Physician-patient arbitration agreements: Make sure they are understood by all
The judiciary favors arbitration in the health care industry as a more rational, cost-effective, and efficient forum to resolve health care disputes.
by B. Sonny Bal, MD, MBA, and Lawrence H. Brenner, JD
The doctor-patient relation is inherently contractual; a physician agrees to treat in exchange for payment for the services. One contractual strategy to deal with the risk of medical malpractice lawsuits is to sign arbitration agreements with patients. We examine here the prevailing law that governs these agreements.
Arbitration is commonly used in commercial, labor-management, and international disputes. Parties stipulate that they will submit their differences before an impartial person or group appointed by mutual assent or statutory provision, and abide by the arbitrators decision. Arbitration procedures differ from those used in the courts, especially regarding burden of proof and presentation of evidence. The disadvantages of arbitration relate to the difficulty in setting guidelines, and less predictable outcomes than a court decision. Advantages include less time and expense related to medical malpractice litigation, while maintaining disputants privacy.
In contrast to arbitration, mediation is an informal process whereby an impartial third-party facilitates a voluntary, negotiated settlement between disputants. If efforts at mediation fail, parties can still resort to formal adjudication by a court of law; unlike arbitration, mediation does not close the door to subsequent litigation.
Despite criticisms that patient-physician arbitration agreements may violate public policy by constricting the sacred right to a jury trial, the legal system has favored arbitration agreements. For example, the Tennessee Supreme Court, in Buraczynski v. Eyring, ruled, arbitration agreements between physicians and patients are not, per se, void as against public policy. Madden v. Kaiser Foundation Hospitals illustrates a common view among courts. When a patient who had agreed to arbitrate all malpractice and related claims against the hospital filed a lawsuit, the California Supreme Court dismissed the claim and ordered arbitration instead.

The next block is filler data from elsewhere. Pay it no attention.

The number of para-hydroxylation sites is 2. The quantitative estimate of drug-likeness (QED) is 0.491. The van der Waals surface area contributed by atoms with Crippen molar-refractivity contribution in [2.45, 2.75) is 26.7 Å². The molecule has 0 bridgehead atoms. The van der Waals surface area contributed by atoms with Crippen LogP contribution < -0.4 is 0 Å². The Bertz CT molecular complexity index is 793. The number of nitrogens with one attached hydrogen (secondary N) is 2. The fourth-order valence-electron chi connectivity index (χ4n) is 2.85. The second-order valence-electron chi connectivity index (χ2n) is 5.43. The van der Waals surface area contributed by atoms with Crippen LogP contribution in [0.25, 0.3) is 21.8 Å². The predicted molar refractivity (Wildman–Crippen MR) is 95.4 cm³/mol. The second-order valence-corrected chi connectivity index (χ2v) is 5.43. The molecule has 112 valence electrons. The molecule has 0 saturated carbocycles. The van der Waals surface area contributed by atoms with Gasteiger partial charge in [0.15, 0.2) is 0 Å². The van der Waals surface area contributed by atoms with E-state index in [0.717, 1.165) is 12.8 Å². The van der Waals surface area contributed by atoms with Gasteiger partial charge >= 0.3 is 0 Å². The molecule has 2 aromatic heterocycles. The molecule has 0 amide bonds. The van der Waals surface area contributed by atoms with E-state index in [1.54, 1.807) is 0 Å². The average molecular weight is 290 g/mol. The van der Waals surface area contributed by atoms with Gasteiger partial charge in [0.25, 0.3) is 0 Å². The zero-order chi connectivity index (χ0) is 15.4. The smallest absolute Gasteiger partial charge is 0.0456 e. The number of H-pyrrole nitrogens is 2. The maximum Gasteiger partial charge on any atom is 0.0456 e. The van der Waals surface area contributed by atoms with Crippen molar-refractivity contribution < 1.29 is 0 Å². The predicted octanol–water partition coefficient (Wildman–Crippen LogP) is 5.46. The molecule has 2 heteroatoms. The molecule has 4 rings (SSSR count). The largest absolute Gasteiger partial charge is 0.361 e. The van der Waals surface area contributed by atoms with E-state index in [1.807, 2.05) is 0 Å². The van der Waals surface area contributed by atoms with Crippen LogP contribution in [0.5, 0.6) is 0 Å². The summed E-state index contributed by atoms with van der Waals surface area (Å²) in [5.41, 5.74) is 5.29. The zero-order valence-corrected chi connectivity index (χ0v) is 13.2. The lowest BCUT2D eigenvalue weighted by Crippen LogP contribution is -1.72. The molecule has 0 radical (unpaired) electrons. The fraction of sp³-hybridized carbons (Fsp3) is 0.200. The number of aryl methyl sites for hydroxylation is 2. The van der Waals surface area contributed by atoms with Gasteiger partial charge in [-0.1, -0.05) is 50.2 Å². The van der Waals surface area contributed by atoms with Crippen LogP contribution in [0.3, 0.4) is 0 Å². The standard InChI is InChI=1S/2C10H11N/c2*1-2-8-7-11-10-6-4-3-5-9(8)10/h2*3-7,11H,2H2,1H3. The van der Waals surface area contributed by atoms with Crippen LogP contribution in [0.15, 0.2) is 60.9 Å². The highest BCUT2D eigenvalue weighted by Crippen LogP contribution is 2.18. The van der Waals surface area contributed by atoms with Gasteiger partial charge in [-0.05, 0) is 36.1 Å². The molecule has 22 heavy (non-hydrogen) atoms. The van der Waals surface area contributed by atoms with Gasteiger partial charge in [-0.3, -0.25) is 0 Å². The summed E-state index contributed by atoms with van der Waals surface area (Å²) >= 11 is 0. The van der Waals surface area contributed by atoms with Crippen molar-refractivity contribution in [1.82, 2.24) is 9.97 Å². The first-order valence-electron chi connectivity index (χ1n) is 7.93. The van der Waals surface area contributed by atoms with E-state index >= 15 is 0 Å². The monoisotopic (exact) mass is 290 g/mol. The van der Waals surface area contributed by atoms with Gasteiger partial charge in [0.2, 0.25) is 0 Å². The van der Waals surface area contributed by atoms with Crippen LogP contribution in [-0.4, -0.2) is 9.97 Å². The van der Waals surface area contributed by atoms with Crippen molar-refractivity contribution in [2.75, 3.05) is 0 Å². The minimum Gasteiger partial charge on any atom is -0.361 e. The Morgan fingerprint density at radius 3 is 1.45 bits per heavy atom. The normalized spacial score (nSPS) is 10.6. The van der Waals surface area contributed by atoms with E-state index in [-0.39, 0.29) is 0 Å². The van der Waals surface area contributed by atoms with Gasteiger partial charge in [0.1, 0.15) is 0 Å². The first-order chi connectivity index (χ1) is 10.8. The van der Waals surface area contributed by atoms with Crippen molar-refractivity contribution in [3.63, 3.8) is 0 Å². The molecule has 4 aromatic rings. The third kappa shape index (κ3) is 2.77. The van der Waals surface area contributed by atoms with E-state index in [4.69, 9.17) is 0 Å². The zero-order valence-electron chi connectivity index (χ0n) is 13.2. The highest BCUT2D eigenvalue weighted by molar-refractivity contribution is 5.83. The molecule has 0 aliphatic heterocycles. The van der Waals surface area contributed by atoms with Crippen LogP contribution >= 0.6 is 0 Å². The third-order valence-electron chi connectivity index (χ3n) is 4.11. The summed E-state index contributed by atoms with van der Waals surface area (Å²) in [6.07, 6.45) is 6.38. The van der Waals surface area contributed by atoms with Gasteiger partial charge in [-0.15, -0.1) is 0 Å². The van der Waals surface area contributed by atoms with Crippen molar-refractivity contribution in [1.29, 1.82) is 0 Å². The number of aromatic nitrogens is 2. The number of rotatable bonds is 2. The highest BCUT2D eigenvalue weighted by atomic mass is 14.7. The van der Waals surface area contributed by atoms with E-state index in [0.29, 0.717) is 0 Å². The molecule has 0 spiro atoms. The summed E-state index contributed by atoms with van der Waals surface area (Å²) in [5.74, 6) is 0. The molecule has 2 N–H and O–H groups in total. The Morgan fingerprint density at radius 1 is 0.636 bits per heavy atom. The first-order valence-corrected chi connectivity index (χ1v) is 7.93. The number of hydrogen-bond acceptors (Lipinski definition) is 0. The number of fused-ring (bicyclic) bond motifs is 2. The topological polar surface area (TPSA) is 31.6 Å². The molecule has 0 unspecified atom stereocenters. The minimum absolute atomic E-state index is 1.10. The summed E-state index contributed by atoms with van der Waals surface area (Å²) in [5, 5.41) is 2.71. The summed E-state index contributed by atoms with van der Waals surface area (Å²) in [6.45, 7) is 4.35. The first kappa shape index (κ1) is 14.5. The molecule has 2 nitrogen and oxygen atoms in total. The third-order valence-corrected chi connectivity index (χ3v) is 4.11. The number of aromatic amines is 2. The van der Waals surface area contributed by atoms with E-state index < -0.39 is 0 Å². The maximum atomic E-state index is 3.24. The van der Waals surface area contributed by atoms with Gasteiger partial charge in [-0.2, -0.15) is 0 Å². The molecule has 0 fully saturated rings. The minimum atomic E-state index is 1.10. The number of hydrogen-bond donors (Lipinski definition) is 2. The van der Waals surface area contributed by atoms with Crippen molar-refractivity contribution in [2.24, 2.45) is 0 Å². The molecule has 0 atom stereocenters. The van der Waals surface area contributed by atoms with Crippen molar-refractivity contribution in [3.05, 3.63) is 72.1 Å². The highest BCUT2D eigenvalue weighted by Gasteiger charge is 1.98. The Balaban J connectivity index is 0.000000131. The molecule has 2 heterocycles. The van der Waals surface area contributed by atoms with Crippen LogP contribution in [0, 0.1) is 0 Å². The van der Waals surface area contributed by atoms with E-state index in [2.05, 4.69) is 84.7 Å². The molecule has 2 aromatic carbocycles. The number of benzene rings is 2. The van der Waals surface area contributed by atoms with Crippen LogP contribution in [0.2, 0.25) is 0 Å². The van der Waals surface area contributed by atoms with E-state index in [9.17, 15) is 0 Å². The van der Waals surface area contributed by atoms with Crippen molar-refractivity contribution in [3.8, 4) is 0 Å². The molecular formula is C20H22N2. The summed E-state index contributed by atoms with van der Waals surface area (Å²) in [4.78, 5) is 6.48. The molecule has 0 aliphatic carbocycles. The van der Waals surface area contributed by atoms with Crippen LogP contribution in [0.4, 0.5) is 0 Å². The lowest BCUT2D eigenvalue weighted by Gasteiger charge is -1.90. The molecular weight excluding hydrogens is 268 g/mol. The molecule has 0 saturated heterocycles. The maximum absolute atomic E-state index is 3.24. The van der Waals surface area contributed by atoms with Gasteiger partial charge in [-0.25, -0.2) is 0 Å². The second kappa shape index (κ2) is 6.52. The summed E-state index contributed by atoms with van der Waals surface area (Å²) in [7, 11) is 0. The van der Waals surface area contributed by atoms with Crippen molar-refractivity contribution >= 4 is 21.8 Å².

Federal or state law?
The U.S. Congress favors arbitration as a more efficient dispute resolution process than litigation. Most states have enacted laws to govern arbitration in the health care arena, setting forth specific requirements for arbitration agreements. The Federal Arbitration Act (FAA) was passed to limit states from placing onerous requirements on arbitration agreements. Thus, in Doctors Associates v. Casarotto, the U.S. Supreme Court held that the FAA preempted a Montana statute that declared an arbitration clause unenforceable unless the clause was printed in a certain format.
The Supreme Court has said that the FAA applies to all disputes involving interstate commerce, and that the FAA should be read broadly to require arbitration where the contract contains an arbitration clause. The judicial view is that activities in the health care industry constitute interstate commerce because shipping medical supplies, performance of laboratory tests, recruitment of physicians, receipt of Medicare funds, treatment of out-of-state patients, and out-of-state offices cross state lines.
When is arbitration unenforceable?